NEW YORK (Reuters) - Air New Zealand said on Wednesday it has teamed up with Swiss travel start-up Winding Tree to explore applications based on blockchain technology that could help the national flag carrier of New Zealand improve the efficiency and security of services such as booking and baggage tracking.
Blockchain, a digital ledger of transactions that has underpinned the virtual currency bitcoin, has permeated every aspect of the business and financial landscape. Almost all global corporations in the world has some sort of blockchain initiative.
The New Zealand airline also said it is investing in Winding Tree’s token sale slated for January next year. Air New Zealand did not disclose how much it intends to invest.
Token sales or initial coin offerings have become a way for start-ups in the blockchain space around the world to raise funds quickly and without regulatory oversight.
Air New Zealand chief digital officer Avi Golan said in a statement the airline is looking at a number of potential blockchain uses such as cargo and baggage tracking, retail, distribution, and loyalty program opportunities.
“While we are still exploring its benefits, blockchain may offer a streamlined way to retail airfares and ancillary products alongside our current channels,” said Golan.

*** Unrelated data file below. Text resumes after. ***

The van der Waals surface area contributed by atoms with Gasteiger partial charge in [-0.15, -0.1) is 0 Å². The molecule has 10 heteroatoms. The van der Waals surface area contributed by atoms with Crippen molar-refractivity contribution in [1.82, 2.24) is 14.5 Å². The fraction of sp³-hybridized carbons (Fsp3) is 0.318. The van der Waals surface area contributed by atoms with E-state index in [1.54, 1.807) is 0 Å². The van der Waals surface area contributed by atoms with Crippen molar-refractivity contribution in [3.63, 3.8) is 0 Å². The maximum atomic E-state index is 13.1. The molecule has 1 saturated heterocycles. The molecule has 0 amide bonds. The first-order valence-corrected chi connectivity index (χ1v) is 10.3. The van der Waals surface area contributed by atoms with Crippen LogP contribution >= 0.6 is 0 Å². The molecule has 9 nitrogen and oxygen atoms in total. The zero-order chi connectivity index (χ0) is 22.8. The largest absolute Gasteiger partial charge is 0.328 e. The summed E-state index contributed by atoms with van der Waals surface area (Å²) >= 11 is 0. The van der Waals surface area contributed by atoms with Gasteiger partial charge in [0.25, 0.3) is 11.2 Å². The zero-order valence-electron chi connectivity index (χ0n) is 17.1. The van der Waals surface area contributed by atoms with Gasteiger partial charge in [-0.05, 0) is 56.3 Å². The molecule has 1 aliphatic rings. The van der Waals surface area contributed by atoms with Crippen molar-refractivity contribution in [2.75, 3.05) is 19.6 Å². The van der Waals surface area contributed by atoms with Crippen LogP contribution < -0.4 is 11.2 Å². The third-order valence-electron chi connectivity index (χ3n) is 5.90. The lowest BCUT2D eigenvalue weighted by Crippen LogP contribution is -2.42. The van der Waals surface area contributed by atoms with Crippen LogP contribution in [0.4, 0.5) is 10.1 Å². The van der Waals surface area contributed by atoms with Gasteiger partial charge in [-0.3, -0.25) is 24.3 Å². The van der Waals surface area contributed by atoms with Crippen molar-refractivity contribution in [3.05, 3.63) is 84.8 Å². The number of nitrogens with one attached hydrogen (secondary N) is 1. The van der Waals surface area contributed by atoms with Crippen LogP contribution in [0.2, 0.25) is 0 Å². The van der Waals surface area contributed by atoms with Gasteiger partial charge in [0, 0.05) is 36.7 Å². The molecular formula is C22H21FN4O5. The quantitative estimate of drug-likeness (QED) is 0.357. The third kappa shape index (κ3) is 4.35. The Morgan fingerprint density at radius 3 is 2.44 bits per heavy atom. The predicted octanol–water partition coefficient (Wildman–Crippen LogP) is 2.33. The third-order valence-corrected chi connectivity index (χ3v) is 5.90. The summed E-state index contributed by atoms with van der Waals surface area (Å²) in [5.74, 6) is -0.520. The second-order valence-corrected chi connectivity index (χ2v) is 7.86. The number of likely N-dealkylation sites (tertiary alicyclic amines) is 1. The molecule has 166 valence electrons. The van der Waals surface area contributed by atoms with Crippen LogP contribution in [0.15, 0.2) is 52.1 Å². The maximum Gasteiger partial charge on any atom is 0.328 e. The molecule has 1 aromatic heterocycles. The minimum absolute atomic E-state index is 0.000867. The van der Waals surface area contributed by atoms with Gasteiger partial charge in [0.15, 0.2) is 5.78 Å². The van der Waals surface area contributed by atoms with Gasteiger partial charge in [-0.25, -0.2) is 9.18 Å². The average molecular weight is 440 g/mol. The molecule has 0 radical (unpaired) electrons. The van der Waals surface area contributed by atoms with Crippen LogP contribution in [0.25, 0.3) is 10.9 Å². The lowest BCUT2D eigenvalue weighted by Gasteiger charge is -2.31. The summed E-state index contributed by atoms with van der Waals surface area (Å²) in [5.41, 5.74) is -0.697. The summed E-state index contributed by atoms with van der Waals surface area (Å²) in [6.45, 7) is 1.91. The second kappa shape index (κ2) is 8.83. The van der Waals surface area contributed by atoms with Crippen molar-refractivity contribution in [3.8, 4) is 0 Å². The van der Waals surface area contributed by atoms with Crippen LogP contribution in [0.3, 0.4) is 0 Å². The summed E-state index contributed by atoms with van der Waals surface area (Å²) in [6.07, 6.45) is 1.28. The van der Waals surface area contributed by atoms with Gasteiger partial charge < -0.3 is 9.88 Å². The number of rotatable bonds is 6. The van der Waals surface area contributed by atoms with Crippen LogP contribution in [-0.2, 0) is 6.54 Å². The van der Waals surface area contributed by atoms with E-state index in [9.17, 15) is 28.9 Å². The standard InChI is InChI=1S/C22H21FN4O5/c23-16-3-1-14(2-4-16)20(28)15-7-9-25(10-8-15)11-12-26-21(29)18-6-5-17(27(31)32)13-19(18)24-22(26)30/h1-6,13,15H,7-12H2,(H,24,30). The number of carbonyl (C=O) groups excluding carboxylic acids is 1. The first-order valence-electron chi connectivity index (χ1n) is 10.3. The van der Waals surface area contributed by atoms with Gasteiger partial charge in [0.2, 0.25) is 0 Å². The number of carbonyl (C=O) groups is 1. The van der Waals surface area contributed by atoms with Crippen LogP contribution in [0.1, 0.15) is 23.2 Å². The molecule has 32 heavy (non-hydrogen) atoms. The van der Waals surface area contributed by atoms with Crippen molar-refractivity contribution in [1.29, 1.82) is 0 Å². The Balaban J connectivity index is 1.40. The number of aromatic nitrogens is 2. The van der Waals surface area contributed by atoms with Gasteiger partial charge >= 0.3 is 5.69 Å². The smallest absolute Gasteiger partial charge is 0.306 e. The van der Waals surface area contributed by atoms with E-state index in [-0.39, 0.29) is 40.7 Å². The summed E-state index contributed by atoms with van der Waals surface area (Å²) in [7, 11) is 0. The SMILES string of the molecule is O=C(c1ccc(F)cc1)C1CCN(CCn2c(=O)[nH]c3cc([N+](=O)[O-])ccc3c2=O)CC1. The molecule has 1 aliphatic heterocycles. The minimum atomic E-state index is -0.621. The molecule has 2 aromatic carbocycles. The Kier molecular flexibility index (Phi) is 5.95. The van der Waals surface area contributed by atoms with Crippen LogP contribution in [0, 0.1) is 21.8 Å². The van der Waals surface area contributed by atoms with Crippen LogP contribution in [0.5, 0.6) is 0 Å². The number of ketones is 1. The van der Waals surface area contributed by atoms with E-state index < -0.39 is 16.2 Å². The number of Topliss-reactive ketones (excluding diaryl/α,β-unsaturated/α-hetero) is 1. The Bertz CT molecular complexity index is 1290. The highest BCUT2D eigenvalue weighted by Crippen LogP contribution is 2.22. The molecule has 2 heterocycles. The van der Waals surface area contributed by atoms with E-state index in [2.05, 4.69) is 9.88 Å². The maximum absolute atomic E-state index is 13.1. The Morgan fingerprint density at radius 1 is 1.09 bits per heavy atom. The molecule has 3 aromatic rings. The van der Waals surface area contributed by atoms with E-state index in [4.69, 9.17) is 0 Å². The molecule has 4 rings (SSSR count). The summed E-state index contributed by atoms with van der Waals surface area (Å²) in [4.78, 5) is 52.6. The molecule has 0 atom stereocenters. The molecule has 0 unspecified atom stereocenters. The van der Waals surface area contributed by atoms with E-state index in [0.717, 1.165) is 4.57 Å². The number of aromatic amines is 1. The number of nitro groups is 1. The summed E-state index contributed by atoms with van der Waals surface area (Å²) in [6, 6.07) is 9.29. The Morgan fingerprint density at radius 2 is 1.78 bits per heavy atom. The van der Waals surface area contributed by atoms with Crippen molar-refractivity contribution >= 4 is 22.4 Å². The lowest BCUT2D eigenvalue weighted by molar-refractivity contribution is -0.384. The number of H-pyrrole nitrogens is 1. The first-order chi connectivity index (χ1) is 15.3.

In making the sales process less complex, Air New Zealand customers can benefit from reduced transactional costs, while the airline can take advantage of the swift and secure sharing of information, he added.
Winding Tree is a decentralized marketplace built on the ethereum blockchain. It aims to develop what it believes to be the first travel marketplace to connect suppliers such as airlines and hotels directly to sellers, allowing companies to bypass third-party vendors.
Air New Zealand said it has worked with a range of technology partners to introduce innovations in the company. These include artificial intelligence-backed chatbot Oscar, which helps customers with queries online and through the Air New Zealand’s mobile app.
The airline has also experimented with the social robot Chip, which assisted customers with check-ins at the Sydney Airport earlier this year.
German national carrier Lufthansa has also recently announced partnerships with Winding Tree. Lufthansa was interested in exploring use cases that would put booking, rebooking, and traveler itinerary information on the blockchain.
Reporting by Gertrude Chavez-Dreyfuss; Editing by David Gregorio